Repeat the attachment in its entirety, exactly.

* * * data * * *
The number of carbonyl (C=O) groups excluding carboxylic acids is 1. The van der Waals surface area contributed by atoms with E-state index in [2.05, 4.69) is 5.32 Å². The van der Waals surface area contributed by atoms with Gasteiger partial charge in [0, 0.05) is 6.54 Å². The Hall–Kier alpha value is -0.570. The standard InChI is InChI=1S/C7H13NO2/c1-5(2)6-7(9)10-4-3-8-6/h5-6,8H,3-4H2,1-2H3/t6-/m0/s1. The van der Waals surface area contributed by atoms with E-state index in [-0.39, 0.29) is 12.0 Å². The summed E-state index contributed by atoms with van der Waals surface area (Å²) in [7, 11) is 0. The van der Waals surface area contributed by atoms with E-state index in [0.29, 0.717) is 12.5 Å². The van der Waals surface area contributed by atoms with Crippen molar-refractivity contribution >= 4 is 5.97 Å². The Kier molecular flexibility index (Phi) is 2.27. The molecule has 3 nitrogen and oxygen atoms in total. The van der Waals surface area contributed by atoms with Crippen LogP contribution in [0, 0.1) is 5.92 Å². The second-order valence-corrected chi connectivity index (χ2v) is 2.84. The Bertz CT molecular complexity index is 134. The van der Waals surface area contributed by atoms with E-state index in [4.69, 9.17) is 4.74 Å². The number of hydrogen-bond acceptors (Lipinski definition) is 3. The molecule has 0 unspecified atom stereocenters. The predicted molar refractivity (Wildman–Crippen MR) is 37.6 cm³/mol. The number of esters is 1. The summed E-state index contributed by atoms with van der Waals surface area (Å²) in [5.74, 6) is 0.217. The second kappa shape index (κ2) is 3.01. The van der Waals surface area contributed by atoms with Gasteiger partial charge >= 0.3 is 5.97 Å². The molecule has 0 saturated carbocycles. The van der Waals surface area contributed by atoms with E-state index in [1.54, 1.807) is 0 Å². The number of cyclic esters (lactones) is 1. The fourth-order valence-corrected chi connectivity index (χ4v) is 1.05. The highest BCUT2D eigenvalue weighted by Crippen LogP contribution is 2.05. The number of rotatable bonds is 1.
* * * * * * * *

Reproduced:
The number of carbonyl (C=O) groups excluding carboxylic acids is 1. The van der Waals surface area contributed by atoms with E-state index in [2.05, 4.69) is 5.32 Å². The van der Waals surface area contributed by atoms with Gasteiger partial charge in [0, 0.05) is 6.54 Å². The Hall–Kier alpha value is -0.570. The standard InChI is InChI=1S/C7H13NO2/c1-5(2)6-7(9)10-4-3-8-6/h5-6,8H,3-4H2,1-2H3/t6-/m0/s1. The van der Waals surface area contributed by atoms with E-state index in [-0.39, 0.29) is 12.0 Å². The summed E-state index contributed by atoms with van der Waals surface area (Å²) in [7, 11) is 0. The van der Waals surface area contributed by atoms with E-state index in [0.29, 0.717) is 12.5 Å². The van der Waals surface area contributed by atoms with Crippen molar-refractivity contribution >= 4 is 5.97 Å². The Kier molecular flexibility index (Phi) is 2.27. The molecule has 3 nitrogen and oxygen atoms in total. The van der Waals surface area contributed by atoms with Crippen LogP contribution in [0, 0.1) is 5.92 Å². The second-order valence-corrected chi connectivity index (χ2v) is 2.84. The Bertz CT molecular complexity index is 134. The van der Waals surface area contributed by atoms with E-state index in [4.69, 9.17) is 4.74 Å². The number of hydrogen-bond acceptors (Lipinski definition) is 3. The molecule has 0 unspecified atom stereocenters. The predicted molar refractivity (Wildman–Crippen MR) is 37.6 cm³/mol. The number of esters is 1. The summed E-state index contributed by atoms with van der Waals surface area (Å²) in [5.74, 6) is 0.217. The second kappa shape index (κ2) is 3.01. The van der Waals surface area contributed by atoms with Gasteiger partial charge >= 0.3 is 5.97 Å². The molecule has 0 saturated carbocycles. The van der Waals surface area contributed by atoms with E-state index in [1.54, 1.807) is 0 Å². The number of cyclic esters (lactones) is 1. The fourth-order valence-corrected chi connectivity index (χ4v) is 1.05. The highest BCUT2D eigenvalue weighted by Crippen LogP contribution is 2.05. The number of rotatable bonds is 1.